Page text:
With a lot of political positions, I can understand how psychologizing about them is inherently condescending, but libertarianism is a special case, in that it seems to be fundamentally rooted in emotional disaster. I'm not saying it should be in the DSM-V, but it's close. I wouldn't want to pathologize a person who suddenly starts attending church, either, but someone who suddenly starts attending a race-baiting homophobic church with erotic rituals in which they cast out demons, yeah, I'm going to guess some pretty serious emotional needs aren't being met there.
I would honestly be thinking divorce at this point if I couldn't talk her out of it ... Libertarianism of the sort I'm imagining Brock's wife has adopted (and correct me if I'm wrong, Brock) is as deep a moral failing as homophobia or racism. How would you feel if your spouse came home spouting the Fred Phelps party line?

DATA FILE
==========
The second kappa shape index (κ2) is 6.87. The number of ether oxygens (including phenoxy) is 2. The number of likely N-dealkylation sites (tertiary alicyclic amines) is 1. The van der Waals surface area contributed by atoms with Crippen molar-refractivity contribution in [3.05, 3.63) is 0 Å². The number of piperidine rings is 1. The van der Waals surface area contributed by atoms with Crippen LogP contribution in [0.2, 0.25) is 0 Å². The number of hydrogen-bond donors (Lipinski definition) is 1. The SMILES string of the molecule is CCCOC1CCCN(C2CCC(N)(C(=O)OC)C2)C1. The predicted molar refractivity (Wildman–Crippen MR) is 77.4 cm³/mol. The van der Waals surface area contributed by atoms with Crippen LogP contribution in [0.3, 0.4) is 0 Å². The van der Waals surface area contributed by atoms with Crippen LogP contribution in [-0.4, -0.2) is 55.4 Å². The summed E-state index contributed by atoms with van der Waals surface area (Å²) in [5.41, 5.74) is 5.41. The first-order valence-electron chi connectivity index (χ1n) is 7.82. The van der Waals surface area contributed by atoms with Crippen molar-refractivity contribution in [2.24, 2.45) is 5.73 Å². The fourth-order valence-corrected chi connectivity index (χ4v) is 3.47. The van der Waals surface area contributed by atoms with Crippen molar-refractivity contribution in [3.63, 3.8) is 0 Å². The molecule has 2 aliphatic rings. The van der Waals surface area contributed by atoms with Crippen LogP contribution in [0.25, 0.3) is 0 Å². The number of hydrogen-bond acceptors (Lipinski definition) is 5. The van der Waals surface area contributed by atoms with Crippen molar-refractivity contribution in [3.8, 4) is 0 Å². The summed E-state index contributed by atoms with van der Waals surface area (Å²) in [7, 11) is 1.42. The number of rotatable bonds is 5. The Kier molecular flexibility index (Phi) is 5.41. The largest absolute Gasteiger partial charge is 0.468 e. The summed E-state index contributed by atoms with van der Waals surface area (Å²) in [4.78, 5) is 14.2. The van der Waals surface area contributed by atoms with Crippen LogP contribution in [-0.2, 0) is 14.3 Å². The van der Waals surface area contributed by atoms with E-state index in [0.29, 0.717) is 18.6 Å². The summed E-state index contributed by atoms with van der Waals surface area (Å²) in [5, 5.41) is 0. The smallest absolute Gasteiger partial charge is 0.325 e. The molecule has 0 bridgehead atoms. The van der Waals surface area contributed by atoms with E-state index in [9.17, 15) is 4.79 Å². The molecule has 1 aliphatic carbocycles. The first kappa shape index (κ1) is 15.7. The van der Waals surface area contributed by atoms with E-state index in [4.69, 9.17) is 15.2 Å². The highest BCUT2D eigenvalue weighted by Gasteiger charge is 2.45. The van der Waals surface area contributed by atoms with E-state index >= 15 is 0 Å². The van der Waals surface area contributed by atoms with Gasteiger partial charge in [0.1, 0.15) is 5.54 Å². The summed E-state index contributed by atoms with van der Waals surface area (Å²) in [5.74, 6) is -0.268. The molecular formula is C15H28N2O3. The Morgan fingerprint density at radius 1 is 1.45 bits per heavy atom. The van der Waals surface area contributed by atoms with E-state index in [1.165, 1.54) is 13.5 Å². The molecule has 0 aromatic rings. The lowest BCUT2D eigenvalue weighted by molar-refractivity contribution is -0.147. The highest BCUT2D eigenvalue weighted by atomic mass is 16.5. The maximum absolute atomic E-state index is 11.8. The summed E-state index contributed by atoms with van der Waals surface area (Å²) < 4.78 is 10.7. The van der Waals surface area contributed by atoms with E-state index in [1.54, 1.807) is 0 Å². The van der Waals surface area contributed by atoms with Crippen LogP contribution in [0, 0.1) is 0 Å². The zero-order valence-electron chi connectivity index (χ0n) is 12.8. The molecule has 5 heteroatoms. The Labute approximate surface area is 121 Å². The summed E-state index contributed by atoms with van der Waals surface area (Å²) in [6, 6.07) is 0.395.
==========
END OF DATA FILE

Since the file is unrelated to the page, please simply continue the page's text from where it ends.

Remember that if you divorce, Brock, and she gets the kids at least half of the time, that's half of your kids' time that she can indoctrinate them nastily on a constant basis and then they'll show up at your place scorning you and your ways. I'm not saying it's not worth divorcing over for your own sanity, but unless you can convince a judge that her (pretty common) political position is a threat to your children's health, divorce won't save them from having a rabid libertarian mom.
I guess I would have a very hard time staying in a relationship with someone whom I loved for our shared ethos and worldview and then that worldview changed to the point that I no longer believed that that person cared about humanity. How someone votes is not the issue; it's whether you believe your partner is a decent and ethical person.There's also some discussion of whether there are any good self-identified libertarians or whether they should just be called liberals, so as not to be tainted with the former name.